Over at theRPGsite, I've gotten into an extensive debate with the Swine; apparently, they've decided to make what we could only optimistically hope is their last stand on that site over the subject of my hatred of R. Borgstrom's Nobilis game, and her writing in general.
Though really, I'm guessing it'll be far from their last stand. I've whupped their asses over and over again, but they never seem to tire of it. They always come back for more, like the good little gang of masochists they are. Trying and trying over and over again at something I know and they must certainly know by now is doomed to failure.
Speaking of which, that's the nature of the fight we're having. The Monarda Law, which I've written a counter-law for (the "Rebecca Borgstrom is a Moron Law"), essentially states that a GM is forbidden from EVER saying "no" to his players.
Of course, this is so unplayable as to be utterly absurd, and is evidence of the hole in Borgstrom's head.
However, most of the Nobilis Swine try to reinterpret this law as meaning "you can say absolutely anything to your players, other than the literal word formed by the letters "n-o", including anything that essentially means no".
Which makes the law absolutely meaningless.
GrimGent, over on theRPGsite, has a very particular interpretation, his own little attempt to make the law palatable and useable and to defend it from reality. In his parallel universe's version of things, the Monarda Law means "you have to let your players explore every possible action they want to take, you can't just say no "no that wouldn't work" to them; you must instead ask them "how would you do this", or "yes, but.." or "well, you could TRY". The idea is again based on some kind alternative 60s-hippie child-education principle, that somehow kids will best learn if they are allowed to "explore their mistakes", that even if the teacher knows that 2+2 definitely doesn't equal 5, she should let the children "explore" their answer, and reason it out, rather than just saying "no, sorry, its 4" and going on. Because to do the latter would somehow "stymie the child's creativity" and "hurt the child's self-esteem".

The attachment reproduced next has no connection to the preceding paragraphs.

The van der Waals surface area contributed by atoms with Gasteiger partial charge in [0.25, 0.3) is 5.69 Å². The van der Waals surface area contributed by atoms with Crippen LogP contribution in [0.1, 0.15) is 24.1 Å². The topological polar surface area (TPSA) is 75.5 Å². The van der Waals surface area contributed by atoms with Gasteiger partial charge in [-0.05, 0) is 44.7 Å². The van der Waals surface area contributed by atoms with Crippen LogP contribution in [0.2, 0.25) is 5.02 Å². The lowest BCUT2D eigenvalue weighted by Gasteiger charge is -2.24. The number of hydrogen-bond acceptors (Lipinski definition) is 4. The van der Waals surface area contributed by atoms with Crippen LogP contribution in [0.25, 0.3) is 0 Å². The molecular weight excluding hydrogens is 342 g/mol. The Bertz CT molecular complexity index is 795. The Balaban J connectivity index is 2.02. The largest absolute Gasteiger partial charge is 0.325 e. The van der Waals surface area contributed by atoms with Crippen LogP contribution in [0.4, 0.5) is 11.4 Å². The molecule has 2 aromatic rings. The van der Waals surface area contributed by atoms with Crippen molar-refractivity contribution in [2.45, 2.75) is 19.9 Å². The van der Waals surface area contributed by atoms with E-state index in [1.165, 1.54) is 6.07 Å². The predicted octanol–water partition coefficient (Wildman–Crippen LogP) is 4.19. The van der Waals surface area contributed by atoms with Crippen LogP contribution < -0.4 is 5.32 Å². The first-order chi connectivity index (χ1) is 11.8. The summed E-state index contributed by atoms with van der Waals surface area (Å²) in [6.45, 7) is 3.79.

Of course, I would say this is a king-rat stupid fucking idea even for children, put forth by a gang of marxist ruffians who wanted to destroy civilization. But it's even more stupid when you consider that in RPGs, we're talking about fucking adults here. There's no reason to allow adults to explore their fucking mistakes, if you know that what they're trying to do is doomed to failure. It's just a stupid idea, that wastes time, and gives your players faulty ideas about the world. And THAT; dear reader, is the true "cardinal sin" of the Game Master, not saying no to them as Becky Borgstrom alleges in her stupid Monarda Law.
So in honour of both Borgstrom and Grimgent, I have decided it's time for a new addition to RPGPundit's laws of no-nonsense game mastering.
The law is basically this:
The "The Goggles Do Nothing" Law
Anytime you already know that a possible GM-player interaction regarding a PC's desired action will lead to nothing, don't bother with it. You're only wasting your time, the player's, and everyone else's. If you, as the GM, already realize that a particular plan can NOT work, then simply tell that to the player, instead of trying to create the "placebo" of giving the player the illusion that his intended action would somehow have a chance of succeeding.